Carey: “No magic number” for races on F1 calendar



Next season sees a new record established with the addition of Holland and Vietnam and the loss of Germany creating a calendar of 22 races.

There have been suggestions that Liberty wants to go to 24 or 25 over the next few years, but Carey says that there is no definite target – and he acknowledges that the participants don’t want to calendar to expand because of the strain it will put on personnel.

“We recognise that there’s a lot of wear and tear in this sport so there’s a limit to the number of races,” Carey told Wall Street analysts.

“We don’t have a magic number. We think we still have a little capacity, although we know when you ask a team or a driver they’re going to end up saying they’d rather have 21 than 22 or 23.

“When we went to 22 we took some steps to take some of the wear and tear out of it. There’s a pre-season testing session we do in Barcelona, we’ve condensed that. It used to be two full weeks, now it’s a shorter period. There was some in-season testing that was wear and tear, that we’ve reduced.

“And we’re trying to make the weekend a little less wearing by giving them a little more flexibility. It’s important for promoters that we have a three-day event, but I think we can restructure the front end a bit to give them a little more flexibility on when they arrive, so that we can take days out of the calendar elsewhere without weakening the sport for fans, and make it a little more manageable for teams, drivers, everybody in it.”

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Carey says that interest from potential future race venues is continuing to grow.

“We think with the demand and the global nature of this sport and the growth we’re trying to pursue in markets we want to make sure we aren’t growing at the expense of a foundation like Europe, and we did just renew two of our truly historic events in Europe on a long-term basis, at Monza and Silverstone, as well as renewing Spain on a one-year basis.

“We want to maintain that, but we do want to grow in Asia and the Americas. I think if we can find the right event we hope to take advantage of that opportunity.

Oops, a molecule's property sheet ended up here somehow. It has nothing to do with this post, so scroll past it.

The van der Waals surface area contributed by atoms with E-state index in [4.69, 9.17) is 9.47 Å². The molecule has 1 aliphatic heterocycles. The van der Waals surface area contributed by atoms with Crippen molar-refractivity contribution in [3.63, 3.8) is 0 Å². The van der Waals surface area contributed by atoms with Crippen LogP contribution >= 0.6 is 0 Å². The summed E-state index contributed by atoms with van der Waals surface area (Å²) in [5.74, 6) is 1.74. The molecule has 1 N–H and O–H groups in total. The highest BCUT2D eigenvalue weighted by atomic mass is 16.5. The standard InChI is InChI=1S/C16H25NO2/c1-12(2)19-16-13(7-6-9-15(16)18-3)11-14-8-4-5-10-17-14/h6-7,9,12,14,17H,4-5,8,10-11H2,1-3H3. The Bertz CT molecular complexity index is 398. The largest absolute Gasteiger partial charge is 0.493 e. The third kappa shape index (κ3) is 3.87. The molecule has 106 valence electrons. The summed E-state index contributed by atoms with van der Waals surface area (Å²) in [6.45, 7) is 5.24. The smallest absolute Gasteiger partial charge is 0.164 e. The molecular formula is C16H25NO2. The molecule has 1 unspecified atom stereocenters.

“One of the things we’ve been particularly enthused about is the breadth of interest that we have in places hosting races, which if anything probably I’d say has increased in the last year plus. We have discussions literally in every continent other than Antartica!

“Obviously our capacity to add races is quite limited, so the demand right now exceeds supply. The vast majority of our races our long-term agreements, and we want them to be long-term agreements. We value that long-term partnership.

“That being said we always believe there will be some churn, if you look at a year like this, where we have two new races, Zandvoort and Vietnam, and one race that’s not continuing next year – Germany.

“I think it’s quality over quantity. When we add a race in a place we want to really make sure that it brings something special to the sport.

“We think Vietnam is a tremendously exciting country to add to the breadth of what we have in Asia. It’s a country that’s incredibly enthusiastic and we think it will be a great race. And Zandvoort is a three year-agreement, and they’ve sold out all three years.”

Carey acknowledged that plans for a Miami GP remain in limbo after Tuesday’s meeting of the Miami-Dade County Commission, where local politicians and residents continued to express their opposition to the event.

“We are still engaged,” he said. “There are clear hurdles to get over that we still have to address. We just had a vote yesterday that created some new issues for us to try and address. That is ongoing.”

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